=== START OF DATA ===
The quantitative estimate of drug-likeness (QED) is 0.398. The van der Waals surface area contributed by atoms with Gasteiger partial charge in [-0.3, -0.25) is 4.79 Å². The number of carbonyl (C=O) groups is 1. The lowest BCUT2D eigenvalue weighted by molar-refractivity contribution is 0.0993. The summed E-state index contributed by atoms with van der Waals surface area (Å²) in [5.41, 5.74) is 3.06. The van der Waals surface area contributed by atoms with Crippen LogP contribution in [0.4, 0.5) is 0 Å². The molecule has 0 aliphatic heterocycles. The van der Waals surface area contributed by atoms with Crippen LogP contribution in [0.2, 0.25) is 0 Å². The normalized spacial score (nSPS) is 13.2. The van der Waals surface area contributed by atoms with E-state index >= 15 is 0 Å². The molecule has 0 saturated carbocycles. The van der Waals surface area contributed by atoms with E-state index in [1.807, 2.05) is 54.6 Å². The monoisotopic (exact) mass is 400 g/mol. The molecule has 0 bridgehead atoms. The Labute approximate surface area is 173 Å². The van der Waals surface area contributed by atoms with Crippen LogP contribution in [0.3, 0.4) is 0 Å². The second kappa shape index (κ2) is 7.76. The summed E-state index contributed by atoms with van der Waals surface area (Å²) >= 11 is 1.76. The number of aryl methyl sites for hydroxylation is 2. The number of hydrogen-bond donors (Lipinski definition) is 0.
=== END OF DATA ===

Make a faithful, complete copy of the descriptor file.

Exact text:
The quantitative estimate of drug-likeness (QED) is 0.398. The van der Waals surface area contributed by atoms with Gasteiger partial charge in [-0.3, -0.25) is 4.79 Å². The number of carbonyl (C=O) groups is 1. The lowest BCUT2D eigenvalue weighted by molar-refractivity contribution is 0.0993. The summed E-state index contributed by atoms with van der Waals surface area (Å²) in [5.41, 5.74) is 3.06. The van der Waals surface area contributed by atoms with Crippen LogP contribution in [0.4, 0.5) is 0 Å². The molecule has 0 aliphatic heterocycles. The van der Waals surface area contributed by atoms with Crippen LogP contribution in [0.2, 0.25) is 0 Å². The normalized spacial score (nSPS) is 13.2. The van der Waals surface area contributed by atoms with E-state index >= 15 is 0 Å². The molecule has 0 saturated carbocycles. The van der Waals surface area contributed by atoms with E-state index in [1.807, 2.05) is 54.6 Å². The monoisotopic (exact) mass is 400 g/mol. The molecule has 0 bridgehead atoms. The Labute approximate surface area is 173 Å². The van der Waals surface area contributed by atoms with Crippen LogP contribution in [0.3, 0.4) is 0 Å². The second kappa shape index (κ2) is 7.76. The summed E-state index contributed by atoms with van der Waals surface area (Å²) >= 11 is 1.76. The number of aryl methyl sites for hydroxylation is 2. The number of hydrogen-bond donors (Lipinski definition) is 0.